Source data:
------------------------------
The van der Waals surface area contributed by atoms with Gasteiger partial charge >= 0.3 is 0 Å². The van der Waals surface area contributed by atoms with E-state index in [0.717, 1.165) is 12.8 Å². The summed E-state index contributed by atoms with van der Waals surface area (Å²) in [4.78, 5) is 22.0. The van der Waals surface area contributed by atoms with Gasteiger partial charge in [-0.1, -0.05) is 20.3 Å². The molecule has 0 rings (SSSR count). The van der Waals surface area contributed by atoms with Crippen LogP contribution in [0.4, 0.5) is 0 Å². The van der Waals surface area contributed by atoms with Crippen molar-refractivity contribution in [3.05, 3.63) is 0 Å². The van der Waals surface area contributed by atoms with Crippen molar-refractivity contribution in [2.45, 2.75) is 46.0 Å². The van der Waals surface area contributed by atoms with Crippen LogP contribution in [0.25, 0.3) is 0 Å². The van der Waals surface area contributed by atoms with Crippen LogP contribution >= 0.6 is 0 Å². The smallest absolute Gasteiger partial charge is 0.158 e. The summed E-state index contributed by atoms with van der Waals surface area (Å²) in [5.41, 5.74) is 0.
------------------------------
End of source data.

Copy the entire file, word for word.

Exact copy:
The van der Waals surface area contributed by atoms with Gasteiger partial charge >= 0.3 is 0 Å². The van der Waals surface area contributed by atoms with E-state index in [0.717, 1.165) is 12.8 Å². The summed E-state index contributed by atoms with van der Waals surface area (Å²) in [4.78, 5) is 22.0. The van der Waals surface area contributed by atoms with Gasteiger partial charge in [-0.1, -0.05) is 20.3 Å². The molecule has 0 rings (SSSR count). The van der Waals surface area contributed by atoms with Crippen LogP contribution in [0.4, 0.5) is 0 Å². The van der Waals surface area contributed by atoms with Crippen molar-refractivity contribution in [3.05, 3.63) is 0 Å². The van der Waals surface area contributed by atoms with Crippen molar-refractivity contribution in [2.45, 2.75) is 46.0 Å². The van der Waals surface area contributed by atoms with Crippen LogP contribution in [0.25, 0.3) is 0 Å². The van der Waals surface area contributed by atoms with Crippen LogP contribution >= 0.6 is 0 Å². The smallest absolute Gasteiger partial charge is 0.158 e. The summed E-state index contributed by atoms with van der Waals surface area (Å²) in [5.41, 5.74) is 0.